My journey to power started with intense pain. Most people think the worst day of my life was when I received the phone call from Trayvon’s father that our son had been killed – but it was not. The worst day of my life was when I sat in the front row of the church staring at my 17-year old son in a casket because his life was taken by senseless gun violence. I had experienced loss before, but this was severe. It is a different type of pain to lose your child, as a mother there was now something permanently missing in my life – a giant hole in my heart. It has been eight years now and I still cry. I have bad days and good days, but I had to believe brighter days were coming and I must keep pushing forward.

In the weeks and months following Trayvon’s death, as I began pursuing justice for my son’s killing, people kept telling me that I was strong - but I did not feel strong. There was a disconnect between how people saw me and how I saw myself. I felt weak and helpless, unable to see any hope. But one day I looked in the mirror and told myself “I’m strong” and as I continued to tell myself that, I became strong. Many times, we look to others like our spouses, friends, and family for strength but there is a power within us that is only activated by a conscious decision to get back up and press on.

Once I realized the strength that I had within myself, I began to move forward with power. On some of the toughest days, I would repeat Proverbs 3:5-6 to myself, “trust in the Lord with all your heart and lean not on your understanding, acknowledge Him in all of your ways and He will direct your path”. I did not understand why I had been chosen for this position but I had to trust God.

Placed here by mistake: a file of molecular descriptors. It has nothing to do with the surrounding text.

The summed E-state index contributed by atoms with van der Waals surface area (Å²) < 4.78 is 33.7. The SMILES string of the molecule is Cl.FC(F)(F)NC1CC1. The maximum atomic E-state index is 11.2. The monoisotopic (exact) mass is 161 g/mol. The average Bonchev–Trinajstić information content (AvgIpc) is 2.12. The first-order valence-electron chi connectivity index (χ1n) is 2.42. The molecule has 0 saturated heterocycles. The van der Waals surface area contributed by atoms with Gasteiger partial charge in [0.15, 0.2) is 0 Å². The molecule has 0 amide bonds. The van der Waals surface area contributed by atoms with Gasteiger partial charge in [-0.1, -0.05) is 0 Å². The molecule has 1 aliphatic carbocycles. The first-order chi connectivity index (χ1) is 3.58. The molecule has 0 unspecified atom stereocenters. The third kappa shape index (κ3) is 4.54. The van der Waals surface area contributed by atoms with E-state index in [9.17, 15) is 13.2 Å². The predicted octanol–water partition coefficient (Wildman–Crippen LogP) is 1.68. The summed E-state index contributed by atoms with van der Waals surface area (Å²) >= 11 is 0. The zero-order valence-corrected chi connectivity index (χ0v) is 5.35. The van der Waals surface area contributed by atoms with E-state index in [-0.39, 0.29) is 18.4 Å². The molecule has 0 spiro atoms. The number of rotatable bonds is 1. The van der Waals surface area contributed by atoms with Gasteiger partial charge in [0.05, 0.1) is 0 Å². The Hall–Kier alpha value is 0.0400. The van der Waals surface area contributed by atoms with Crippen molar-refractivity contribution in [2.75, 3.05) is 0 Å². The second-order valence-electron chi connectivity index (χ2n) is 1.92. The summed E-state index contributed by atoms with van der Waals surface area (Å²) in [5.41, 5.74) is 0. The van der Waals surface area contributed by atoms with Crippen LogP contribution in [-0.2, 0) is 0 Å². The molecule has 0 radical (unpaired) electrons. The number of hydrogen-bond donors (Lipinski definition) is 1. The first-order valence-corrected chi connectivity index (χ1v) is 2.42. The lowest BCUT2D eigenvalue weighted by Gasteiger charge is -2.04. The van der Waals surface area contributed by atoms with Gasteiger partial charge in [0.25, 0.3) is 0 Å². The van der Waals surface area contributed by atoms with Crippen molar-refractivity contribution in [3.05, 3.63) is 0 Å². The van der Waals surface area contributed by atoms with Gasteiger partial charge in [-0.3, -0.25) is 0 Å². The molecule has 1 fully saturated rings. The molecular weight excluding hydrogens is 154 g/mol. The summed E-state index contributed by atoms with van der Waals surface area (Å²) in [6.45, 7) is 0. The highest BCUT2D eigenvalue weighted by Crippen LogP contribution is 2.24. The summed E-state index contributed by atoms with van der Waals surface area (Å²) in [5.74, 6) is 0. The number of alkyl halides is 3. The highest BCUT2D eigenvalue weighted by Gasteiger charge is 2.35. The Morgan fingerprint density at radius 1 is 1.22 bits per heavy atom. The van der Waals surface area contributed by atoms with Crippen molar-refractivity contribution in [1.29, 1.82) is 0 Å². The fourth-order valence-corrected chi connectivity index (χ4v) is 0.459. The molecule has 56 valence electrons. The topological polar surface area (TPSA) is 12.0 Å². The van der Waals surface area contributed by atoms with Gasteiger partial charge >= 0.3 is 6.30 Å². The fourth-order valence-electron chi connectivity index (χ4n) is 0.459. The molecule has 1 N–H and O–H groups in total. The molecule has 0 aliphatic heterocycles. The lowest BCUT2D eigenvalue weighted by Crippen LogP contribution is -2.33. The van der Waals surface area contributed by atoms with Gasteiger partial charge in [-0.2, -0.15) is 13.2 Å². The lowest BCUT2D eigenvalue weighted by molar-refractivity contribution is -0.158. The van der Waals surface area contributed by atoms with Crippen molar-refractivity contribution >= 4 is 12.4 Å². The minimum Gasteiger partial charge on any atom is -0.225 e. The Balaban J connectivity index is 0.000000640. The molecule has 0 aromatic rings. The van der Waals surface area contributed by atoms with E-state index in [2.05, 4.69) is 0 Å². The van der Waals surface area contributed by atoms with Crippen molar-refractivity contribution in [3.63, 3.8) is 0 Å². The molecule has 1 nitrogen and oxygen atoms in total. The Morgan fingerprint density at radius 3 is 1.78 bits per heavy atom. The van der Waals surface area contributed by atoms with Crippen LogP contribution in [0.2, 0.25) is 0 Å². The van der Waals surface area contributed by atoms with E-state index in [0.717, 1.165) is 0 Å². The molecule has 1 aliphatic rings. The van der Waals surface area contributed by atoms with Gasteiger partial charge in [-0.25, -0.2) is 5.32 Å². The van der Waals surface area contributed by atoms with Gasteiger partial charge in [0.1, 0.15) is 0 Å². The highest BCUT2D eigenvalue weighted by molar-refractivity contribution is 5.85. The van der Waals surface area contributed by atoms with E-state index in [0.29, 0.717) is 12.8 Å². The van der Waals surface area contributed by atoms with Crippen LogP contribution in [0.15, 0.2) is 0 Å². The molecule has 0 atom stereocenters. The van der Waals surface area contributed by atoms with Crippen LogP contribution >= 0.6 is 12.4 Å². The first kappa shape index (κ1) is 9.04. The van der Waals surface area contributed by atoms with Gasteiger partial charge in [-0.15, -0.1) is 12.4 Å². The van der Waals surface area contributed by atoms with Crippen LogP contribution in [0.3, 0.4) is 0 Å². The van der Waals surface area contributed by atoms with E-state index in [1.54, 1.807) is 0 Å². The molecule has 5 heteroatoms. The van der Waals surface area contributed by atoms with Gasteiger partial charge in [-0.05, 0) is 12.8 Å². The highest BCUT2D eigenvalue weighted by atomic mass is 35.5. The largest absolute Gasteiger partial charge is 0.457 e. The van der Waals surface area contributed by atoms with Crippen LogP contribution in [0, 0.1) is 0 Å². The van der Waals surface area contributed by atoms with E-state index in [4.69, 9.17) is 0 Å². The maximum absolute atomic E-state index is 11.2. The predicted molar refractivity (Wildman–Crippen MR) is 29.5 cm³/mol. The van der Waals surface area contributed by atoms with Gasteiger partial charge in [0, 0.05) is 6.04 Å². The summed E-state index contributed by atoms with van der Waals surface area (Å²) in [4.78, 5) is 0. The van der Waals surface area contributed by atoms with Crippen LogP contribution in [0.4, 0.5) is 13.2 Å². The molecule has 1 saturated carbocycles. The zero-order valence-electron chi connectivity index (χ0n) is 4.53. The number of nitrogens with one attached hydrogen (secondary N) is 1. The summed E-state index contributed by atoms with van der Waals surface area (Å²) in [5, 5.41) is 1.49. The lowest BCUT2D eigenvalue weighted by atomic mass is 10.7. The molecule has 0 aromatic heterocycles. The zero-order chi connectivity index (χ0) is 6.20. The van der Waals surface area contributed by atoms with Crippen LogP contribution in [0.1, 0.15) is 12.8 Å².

This was not a position I would have applied for – no one wants to be in the position of defending your child who has been shot and killed. I battled with speaking out on behalf of my son for quite some time. And I even told God that he picked the wrong person, the wrong family, the wrong teenager – but God assured me that He picked the right person.

What compelled me was that I felt I had been called to be a voice for my son because he could no longer speak for himself. I could not save Trayvon but I could fight to save my son, Jahavaris, and other African-American youth like him so that other mothers would not experience the same pain. It was the daily decision to believe in the power within me and that my voice could help others that pushed me forward.

Once I made the decision, I started reaching out to other mothers whose children have been victims of gun violence and that led to me starting Circle of Mothers - a place of healing, empowerment, and fellowship for women who have suffered loss. I started traveling to visit the families of Eric Garner, Mike Brown, Jordan Davis, Tamir Rice and others. As I talked with these mothers who experienced a tragic loss similar to mine, it allowed me to not only find relief in community but shift my focus towards how to turn tragedy into action to stop the killing of young African-Americans.